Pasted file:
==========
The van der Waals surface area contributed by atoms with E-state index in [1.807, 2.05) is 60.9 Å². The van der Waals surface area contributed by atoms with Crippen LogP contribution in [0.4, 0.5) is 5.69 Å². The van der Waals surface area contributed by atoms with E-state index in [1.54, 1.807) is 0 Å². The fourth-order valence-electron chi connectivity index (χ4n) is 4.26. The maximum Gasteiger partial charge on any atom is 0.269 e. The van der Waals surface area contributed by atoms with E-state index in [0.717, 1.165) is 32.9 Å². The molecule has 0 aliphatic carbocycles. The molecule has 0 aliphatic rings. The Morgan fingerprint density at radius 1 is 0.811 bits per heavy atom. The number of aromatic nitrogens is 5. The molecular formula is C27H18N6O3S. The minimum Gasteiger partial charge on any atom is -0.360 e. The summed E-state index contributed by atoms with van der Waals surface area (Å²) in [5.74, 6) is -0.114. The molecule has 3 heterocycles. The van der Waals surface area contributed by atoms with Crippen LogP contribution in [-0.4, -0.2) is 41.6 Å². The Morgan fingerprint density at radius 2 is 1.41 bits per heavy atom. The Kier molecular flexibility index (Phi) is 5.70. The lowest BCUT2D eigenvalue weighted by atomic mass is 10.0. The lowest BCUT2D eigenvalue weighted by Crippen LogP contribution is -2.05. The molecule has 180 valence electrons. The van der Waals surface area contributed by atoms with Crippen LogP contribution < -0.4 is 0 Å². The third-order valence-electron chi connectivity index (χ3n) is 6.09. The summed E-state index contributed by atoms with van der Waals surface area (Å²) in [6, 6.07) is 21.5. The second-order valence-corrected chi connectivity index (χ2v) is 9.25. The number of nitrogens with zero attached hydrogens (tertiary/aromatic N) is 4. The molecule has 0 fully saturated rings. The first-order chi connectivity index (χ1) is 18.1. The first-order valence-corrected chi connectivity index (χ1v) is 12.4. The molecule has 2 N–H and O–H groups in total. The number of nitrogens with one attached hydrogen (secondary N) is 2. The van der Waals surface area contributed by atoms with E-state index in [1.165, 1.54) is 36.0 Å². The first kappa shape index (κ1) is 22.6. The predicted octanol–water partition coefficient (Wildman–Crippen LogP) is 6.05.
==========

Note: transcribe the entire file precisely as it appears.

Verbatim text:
The van der Waals surface area contributed by atoms with E-state index in [1.807, 2.05) is 60.9 Å². The van der Waals surface area contributed by atoms with Crippen LogP contribution in [0.4, 0.5) is 5.69 Å². The van der Waals surface area contributed by atoms with E-state index in [1.54, 1.807) is 0 Å². The fourth-order valence-electron chi connectivity index (χ4n) is 4.26. The maximum Gasteiger partial charge on any atom is 0.269 e. The van der Waals surface area contributed by atoms with E-state index in [0.717, 1.165) is 32.9 Å². The molecule has 0 aliphatic carbocycles. The molecule has 0 aliphatic rings. The Morgan fingerprint density at radius 1 is 0.811 bits per heavy atom. The number of aromatic nitrogens is 5. The molecular formula is C27H18N6O3S. The minimum Gasteiger partial charge on any atom is -0.360 e. The summed E-state index contributed by atoms with van der Waals surface area (Å²) in [5.74, 6) is -0.114. The molecule has 3 heterocycles. The van der Waals surface area contributed by atoms with Crippen LogP contribution in [-0.4, -0.2) is 41.6 Å². The Morgan fingerprint density at radius 2 is 1.41 bits per heavy atom. The Kier molecular flexibility index (Phi) is 5.70. The lowest BCUT2D eigenvalue weighted by atomic mass is 10.0. The lowest BCUT2D eigenvalue weighted by Crippen LogP contribution is -2.05. The molecule has 180 valence electrons. The van der Waals surface area contributed by atoms with Crippen LogP contribution < -0.4 is 0 Å². The third-order valence-electron chi connectivity index (χ3n) is 6.09. The summed E-state index contributed by atoms with van der Waals surface area (Å²) in [6, 6.07) is 21.5. The second-order valence-corrected chi connectivity index (χ2v) is 9.25. The number of nitrogens with zero attached hydrogens (tertiary/aromatic N) is 4. The molecule has 0 fully saturated rings. The first-order chi connectivity index (χ1) is 18.1. The first-order valence-corrected chi connectivity index (χ1v) is 12.4. The molecule has 2 N–H and O–H groups in total. The number of nitrogens with one attached hydrogen (secondary N) is 2. The van der Waals surface area contributed by atoms with E-state index in [1.165, 1.54) is 36.0 Å². The first kappa shape index (κ1) is 22.6. The predicted octanol–water partition coefficient (Wildman–Crippen LogP) is 6.05.